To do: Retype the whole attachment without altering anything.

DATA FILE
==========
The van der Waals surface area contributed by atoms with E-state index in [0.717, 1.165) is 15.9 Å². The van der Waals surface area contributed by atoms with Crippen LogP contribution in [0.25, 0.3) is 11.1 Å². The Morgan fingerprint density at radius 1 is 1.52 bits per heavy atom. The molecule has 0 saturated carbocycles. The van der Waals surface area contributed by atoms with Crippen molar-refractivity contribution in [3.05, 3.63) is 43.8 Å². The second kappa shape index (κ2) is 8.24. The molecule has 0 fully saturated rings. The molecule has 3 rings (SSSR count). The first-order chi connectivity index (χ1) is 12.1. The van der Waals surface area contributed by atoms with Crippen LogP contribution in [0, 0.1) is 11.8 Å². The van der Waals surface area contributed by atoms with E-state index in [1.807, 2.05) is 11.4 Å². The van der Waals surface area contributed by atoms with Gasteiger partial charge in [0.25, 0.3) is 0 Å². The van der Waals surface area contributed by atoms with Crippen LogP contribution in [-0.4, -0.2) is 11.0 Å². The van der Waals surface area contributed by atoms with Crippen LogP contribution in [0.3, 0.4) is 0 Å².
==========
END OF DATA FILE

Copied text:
The van der Waals surface area contributed by atoms with E-state index in [0.717, 1.165) is 15.9 Å². The van der Waals surface area contributed by atoms with Crippen LogP contribution in [0.25, 0.3) is 11.1 Å². The Morgan fingerprint density at radius 1 is 1.52 bits per heavy atom. The molecule has 0 saturated carbocycles. The van der Waals surface area contributed by atoms with Crippen molar-refractivity contribution in [3.05, 3.63) is 43.8 Å². The second kappa shape index (κ2) is 8.24. The molecule has 0 fully saturated rings. The molecule has 3 rings (SSSR count). The first-order chi connectivity index (χ1) is 12.1. The van der Waals surface area contributed by atoms with Crippen LogP contribution in [0, 0.1) is 11.8 Å². The van der Waals surface area contributed by atoms with E-state index in [1.807, 2.05) is 11.4 Å². The van der Waals surface area contributed by atoms with Gasteiger partial charge in [0.25, 0.3) is 0 Å². The van der Waals surface area contributed by atoms with Crippen LogP contribution in [-0.4, -0.2) is 11.0 Å². The van der Waals surface area contributed by atoms with Crippen LogP contribution in [0.3, 0.4) is 0 Å².